Tuesday, August 6, 2013
Dreadlocks: Lessons Learned in 2013
Honey (as explained in my last article on this blog) is doing really well to keep my locks coiled. Overall, they are not untwisting. I did have a few instances where the honey made my neck sticky because I was sweating and the leftover honey on my scalp started sliding down. (What a visual? Right? LOL!)
Anyway, I just took a wet paper towel and wiped my perimeters and neck off. Surprisingly, I have spoken with more and more people who use honey to avoid skin breakouts from other "lock products." So those with sensitive skin will love honey for tightening their hair.
The honey works like a heavy moisturizer. I must admit my satin bonnet and pillow cases all look "greasy" but I have not attracted any ants nor bugs. I will happily use the honey again and keep the wetness of my hair consistent before applying the honey if it starts to dry out as I am working my way through my hair.
In hindsight, I realized that I gained weight from the stress of coping with Sisterlocks and the "starter dreadlocks." I even was laid off from my corporate hairdressing position within two weeks of initial Sisterlocks locking session. My manager was African American, but obviously needed diversity training. I have a few other choice names to call this manager, but it would be inappropriate to post that here. So I digress.
The founder of Sisterlocks' purpose was to empower women, but I found MY Sisterlocks journey to be a quick route through "hell" and back. I made the best of it, and I am now back on track for happier days with my new approach to dreadlocks. Thank God that I now see clearer skies, and I am on track to becoming more empowered as my locks gain length withOUT thinning out my hair density. More on hair density later in this article.
Anyway, the younger you can start your little girls out with dreadlocks the better to cope with the peer pressure. The dreadlocks or Sisterlocks need at least two years before they get to the length that most people start to really love them. So starting at age 12 means by high school, the locks should be easy to style, and the girls should have some workable length.
I had so much relaxed hair that I do not know if she really knew what she was looking at. My relaxed hair was never silky straight because of my natural texture. I digress again. ( I am trying to stay upbeat. Smile.)
Anyway, please do NOT pay to get your relaxed ends Sisterlocked. They will either matte and lock on its own depending on your natural texture or NOT. Either way, you will probably end up cutting them off at some point in time.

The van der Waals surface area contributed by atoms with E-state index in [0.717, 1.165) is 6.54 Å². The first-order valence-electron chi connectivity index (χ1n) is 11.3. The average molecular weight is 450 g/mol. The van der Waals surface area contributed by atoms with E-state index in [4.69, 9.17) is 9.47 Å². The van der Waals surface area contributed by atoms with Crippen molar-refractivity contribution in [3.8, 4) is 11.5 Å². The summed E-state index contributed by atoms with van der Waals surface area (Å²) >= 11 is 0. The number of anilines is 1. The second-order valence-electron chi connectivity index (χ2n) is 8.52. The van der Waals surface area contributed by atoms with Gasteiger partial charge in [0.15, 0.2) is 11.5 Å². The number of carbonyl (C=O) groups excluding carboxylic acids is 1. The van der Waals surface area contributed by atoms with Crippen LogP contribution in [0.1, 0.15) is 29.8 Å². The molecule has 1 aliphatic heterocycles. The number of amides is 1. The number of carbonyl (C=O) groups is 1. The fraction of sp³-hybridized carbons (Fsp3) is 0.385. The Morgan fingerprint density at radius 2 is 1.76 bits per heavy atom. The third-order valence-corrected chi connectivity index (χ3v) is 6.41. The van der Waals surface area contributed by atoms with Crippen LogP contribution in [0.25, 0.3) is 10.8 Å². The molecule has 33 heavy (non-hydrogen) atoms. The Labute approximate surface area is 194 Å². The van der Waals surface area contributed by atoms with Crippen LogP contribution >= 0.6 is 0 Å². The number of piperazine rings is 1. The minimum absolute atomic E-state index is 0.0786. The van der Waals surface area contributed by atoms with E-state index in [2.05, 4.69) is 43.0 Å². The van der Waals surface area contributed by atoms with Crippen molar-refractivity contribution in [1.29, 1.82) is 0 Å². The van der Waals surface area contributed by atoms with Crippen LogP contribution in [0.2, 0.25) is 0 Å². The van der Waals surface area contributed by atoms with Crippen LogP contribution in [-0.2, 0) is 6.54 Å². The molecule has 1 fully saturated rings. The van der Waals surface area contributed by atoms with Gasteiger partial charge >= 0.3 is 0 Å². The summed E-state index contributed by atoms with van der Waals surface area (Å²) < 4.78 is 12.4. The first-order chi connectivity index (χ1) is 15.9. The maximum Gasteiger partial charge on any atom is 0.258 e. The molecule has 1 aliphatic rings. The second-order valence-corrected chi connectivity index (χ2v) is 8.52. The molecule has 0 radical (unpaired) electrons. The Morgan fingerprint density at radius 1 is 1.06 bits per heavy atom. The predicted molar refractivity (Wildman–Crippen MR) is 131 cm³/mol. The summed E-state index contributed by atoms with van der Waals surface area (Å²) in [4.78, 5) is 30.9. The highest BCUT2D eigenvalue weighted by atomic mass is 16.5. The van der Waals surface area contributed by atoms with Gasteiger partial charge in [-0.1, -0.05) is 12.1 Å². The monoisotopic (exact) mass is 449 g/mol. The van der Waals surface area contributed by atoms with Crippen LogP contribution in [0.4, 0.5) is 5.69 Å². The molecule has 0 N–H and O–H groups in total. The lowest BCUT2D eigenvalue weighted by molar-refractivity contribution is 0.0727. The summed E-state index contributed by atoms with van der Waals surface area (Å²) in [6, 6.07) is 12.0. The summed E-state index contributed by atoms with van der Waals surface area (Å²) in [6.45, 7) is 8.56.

For Christ's sake, if your hair is thinning out within months of starting locks, then something is NOT right. Either your hair is the type that really does need some shea butter, olive oil or some sort of moisturizer OR the interlock/Sisterlock technique is NOT a good fit for your hairtype. It could be the Sisterlock technician's error in her interlocking technique.
Regardless, stop the madness! If the doubled up strand is larger than the root area, then you are going to rip your hair out from the scalp trying to pass the "fat ends" through. If you understand the interlocking process, then you know what I am explaining here. If you do not understand the interlocking process, I encourage you to watch youtube tutorials on "interlocking dreadlocks."
Most of the length in this picture is still stemming from my relaxed ends that had not rolled up and knotted. (i.e. my length above is from the relaxed hair that was put into Sisterlocks framework)
I kept asking the new consultant how is she sooo much faster than my last consultant. Her answer was "age difference?"
No, in hindsight, my hair was being ripped out. The Sisterlocks consultants seem to like getting those Sisterlocks premium dollars, but they do not care if you are going bald in the process. They just want to get paid without owning up to the fact that the interlocking technique or even the frequency of tightenings may not be working for you. There are some exceptions . . . so yes, not all Sisterlock consultants are bad. But definitely, do NOT trust that sisterlocks.com certified consultant list either as far as finding a caring, professional consultant. I digress. (I swear - writing this article is taking me through an emotional roller coaster. It is amazing what I have been through on this lock journey.)
Also, if your Sisterlocks consultant is yanking your sisterlocks apart if they start to grow together, then I do not recommend this action. Shears should be used to carefully cut the cross hair(s) if they can not be massaged apart. Yanking on dreadlocks/Sisterlocks is what amateur locticians do; not professional locticians. Yanking stresses the locks.
As you can see, I have learned a lot about dreadlocks over the year. As for me and my dreadlocks, the best thing is for me was to do like so many other women with beautiful locks are doing - just do it myself and go to a loctician for updos, steam treatments, or other specialty options. I do not want to risk too much lock doubling or combining. I want to keep my locks as feminine as possible.
Thank God that I have found a loctician that I hope will work out. Our consultation went the best out of the three locticians I visited a few months ago.
I hope that this article helps others considering the lock journey for their children or for themselves. Locks are a serious thing. It's still hair and breakage still can happen. Some sistahs with straight hair take sistahs with locked hair for granted. I assure you that a sistah with long, beautiful locks are just as picky about her locks as any straight haired sistah is about her blow-out. So don't get it twisted!